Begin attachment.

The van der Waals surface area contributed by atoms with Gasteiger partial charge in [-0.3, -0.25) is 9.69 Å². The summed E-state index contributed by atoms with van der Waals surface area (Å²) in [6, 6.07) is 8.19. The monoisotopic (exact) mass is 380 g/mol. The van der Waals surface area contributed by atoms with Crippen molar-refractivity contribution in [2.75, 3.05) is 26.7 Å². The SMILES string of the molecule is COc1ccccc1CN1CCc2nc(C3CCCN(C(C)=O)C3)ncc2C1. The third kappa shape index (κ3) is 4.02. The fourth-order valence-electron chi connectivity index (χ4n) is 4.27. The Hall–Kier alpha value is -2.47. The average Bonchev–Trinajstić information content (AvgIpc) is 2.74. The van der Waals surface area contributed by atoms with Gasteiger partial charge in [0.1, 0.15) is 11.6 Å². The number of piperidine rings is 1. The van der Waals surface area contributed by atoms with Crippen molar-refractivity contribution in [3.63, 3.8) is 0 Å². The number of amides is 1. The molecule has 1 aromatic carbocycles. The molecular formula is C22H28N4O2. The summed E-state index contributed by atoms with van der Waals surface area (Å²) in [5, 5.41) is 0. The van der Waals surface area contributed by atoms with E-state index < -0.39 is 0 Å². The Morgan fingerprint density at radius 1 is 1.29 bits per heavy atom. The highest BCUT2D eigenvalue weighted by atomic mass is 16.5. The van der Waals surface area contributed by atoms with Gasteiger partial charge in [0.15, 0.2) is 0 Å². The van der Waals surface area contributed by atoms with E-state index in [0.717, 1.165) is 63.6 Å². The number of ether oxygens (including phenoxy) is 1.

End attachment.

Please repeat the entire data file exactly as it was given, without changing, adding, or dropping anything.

The van der Waals surface area contributed by atoms with Gasteiger partial charge in [-0.3, -0.25) is 9.69 Å². The summed E-state index contributed by atoms with van der Waals surface area (Å²) in [6, 6.07) is 8.19. The monoisotopic (exact) mass is 380 g/mol. The van der Waals surface area contributed by atoms with Crippen molar-refractivity contribution in [2.75, 3.05) is 26.7 Å². The SMILES string of the molecule is COc1ccccc1CN1CCc2nc(C3CCCN(C(C)=O)C3)ncc2C1. The third kappa shape index (κ3) is 4.02. The fourth-order valence-electron chi connectivity index (χ4n) is 4.27. The Hall–Kier alpha value is -2.47. The average Bonchev–Trinajstić information content (AvgIpc) is 2.74. The van der Waals surface area contributed by atoms with Gasteiger partial charge in [0.1, 0.15) is 11.6 Å². The number of piperidine rings is 1. The van der Waals surface area contributed by atoms with Crippen molar-refractivity contribution in [3.63, 3.8) is 0 Å². The number of amides is 1. The molecule has 1 aromatic carbocycles. The molecular formula is C22H28N4O2. The summed E-state index contributed by atoms with van der Waals surface area (Å²) in [5, 5.41) is 0. The van der Waals surface area contributed by atoms with E-state index < -0.39 is 0 Å². The Morgan fingerprint density at radius 1 is 1.29 bits per heavy atom. The highest BCUT2D eigenvalue weighted by atomic mass is 16.5. The van der Waals surface area contributed by atoms with Gasteiger partial charge in [0.15, 0.2) is 0 Å². The van der Waals surface area contributed by atoms with E-state index in [0.717, 1.165) is 63.6 Å². The number of ether oxygens (including phenoxy) is 1.